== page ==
Freshman year I searched high and low for clubs to join. I had heard so many rumors about making sure to get involved that I didn’t want to waste any time or miss any opportunities. I go to a mid size university in Philadelphia—It’s not huge, but it’s not small by any means either, so finding a niche was key!
Getting involved was one of the best decisions I made. And what was my go-to organization to join? Student Government.
Why student government? Why not?
Student Government, like in high school, gives you a chance to be a voice for your class—however cliché that may sound. Now roles may vary as you make the leap from student council to college. In high school you have a president of every class, a treasurer, secretary, reps, the works! But in college the level jump is huge! As a class rep you are representative to hundreds, maybe thousands of students. Sounds strange, but it’s true.
At La Salle our student government operates under a senate construction. We have 5 class senators per year and then one overall executive board. The entire student body—every student—is a member of the student government. Our senators are the ones who represent them. We sit on various university committees and help make decisions that could potentially impact our day-to-day experiences. Most students think decisions are made without student input—surely they just ignored the students! Wrong! Chances are students that students from your student government are sitting on some of the same committees, at least in some form.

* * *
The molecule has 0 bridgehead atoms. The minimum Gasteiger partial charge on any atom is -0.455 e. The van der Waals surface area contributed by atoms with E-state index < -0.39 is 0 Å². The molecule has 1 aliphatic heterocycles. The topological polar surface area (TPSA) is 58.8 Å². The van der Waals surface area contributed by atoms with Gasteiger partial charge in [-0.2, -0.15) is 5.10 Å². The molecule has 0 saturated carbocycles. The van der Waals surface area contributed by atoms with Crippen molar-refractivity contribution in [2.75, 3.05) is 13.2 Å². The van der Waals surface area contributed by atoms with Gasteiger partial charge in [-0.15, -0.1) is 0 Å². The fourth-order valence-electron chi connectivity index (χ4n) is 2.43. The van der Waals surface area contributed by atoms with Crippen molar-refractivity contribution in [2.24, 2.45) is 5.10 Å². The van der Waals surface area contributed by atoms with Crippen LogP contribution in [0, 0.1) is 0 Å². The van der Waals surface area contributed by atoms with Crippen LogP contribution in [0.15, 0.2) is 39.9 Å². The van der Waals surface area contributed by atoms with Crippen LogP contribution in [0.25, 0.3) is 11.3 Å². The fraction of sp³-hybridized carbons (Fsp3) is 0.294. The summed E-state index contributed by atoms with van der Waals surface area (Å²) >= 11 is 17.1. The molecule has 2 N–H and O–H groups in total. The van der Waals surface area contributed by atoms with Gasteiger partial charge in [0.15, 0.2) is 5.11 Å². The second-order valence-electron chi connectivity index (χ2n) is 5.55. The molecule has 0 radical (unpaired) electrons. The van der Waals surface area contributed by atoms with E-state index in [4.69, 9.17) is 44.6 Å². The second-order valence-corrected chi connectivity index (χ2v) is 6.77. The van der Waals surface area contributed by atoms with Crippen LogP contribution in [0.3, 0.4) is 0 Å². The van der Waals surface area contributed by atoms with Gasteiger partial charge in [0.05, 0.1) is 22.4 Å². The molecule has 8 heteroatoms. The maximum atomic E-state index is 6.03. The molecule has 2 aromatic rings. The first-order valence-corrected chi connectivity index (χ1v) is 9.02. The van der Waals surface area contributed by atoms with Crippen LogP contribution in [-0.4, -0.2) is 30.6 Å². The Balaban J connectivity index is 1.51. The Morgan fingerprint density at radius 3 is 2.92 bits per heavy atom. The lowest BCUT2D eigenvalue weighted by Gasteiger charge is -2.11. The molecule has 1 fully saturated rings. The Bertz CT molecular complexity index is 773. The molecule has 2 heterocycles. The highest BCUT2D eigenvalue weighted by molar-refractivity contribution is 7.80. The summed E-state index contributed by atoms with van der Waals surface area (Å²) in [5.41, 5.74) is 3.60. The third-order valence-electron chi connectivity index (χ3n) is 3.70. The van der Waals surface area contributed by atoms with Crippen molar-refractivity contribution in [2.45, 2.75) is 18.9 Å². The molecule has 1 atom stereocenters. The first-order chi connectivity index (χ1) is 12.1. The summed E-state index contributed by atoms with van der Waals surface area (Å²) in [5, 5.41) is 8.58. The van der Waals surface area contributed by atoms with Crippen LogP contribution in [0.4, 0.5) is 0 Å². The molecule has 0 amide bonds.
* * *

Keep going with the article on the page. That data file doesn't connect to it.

Student government members are a link between the student body and the administration. Their jobs are geared towards a better campus, not planning prom. It’s a thrill, it’s hard work, and at times, maybe a little dense. But, it’s worth it, if for nothing else, than just to be a part of something bigger than you and to learn a little something about where you go to school.
When I joined freshman year, I was hooked. I didn’t just love the meetings; I loved the group of people! I made some of my very best friends sitting around a huge wooden table arguing about random issues—that bonds you!
So if you haven’t already, check out your school’s student government. It will give you something to work for, represent, and be proud of! Three years later, as a senior, it’s still my go-to group.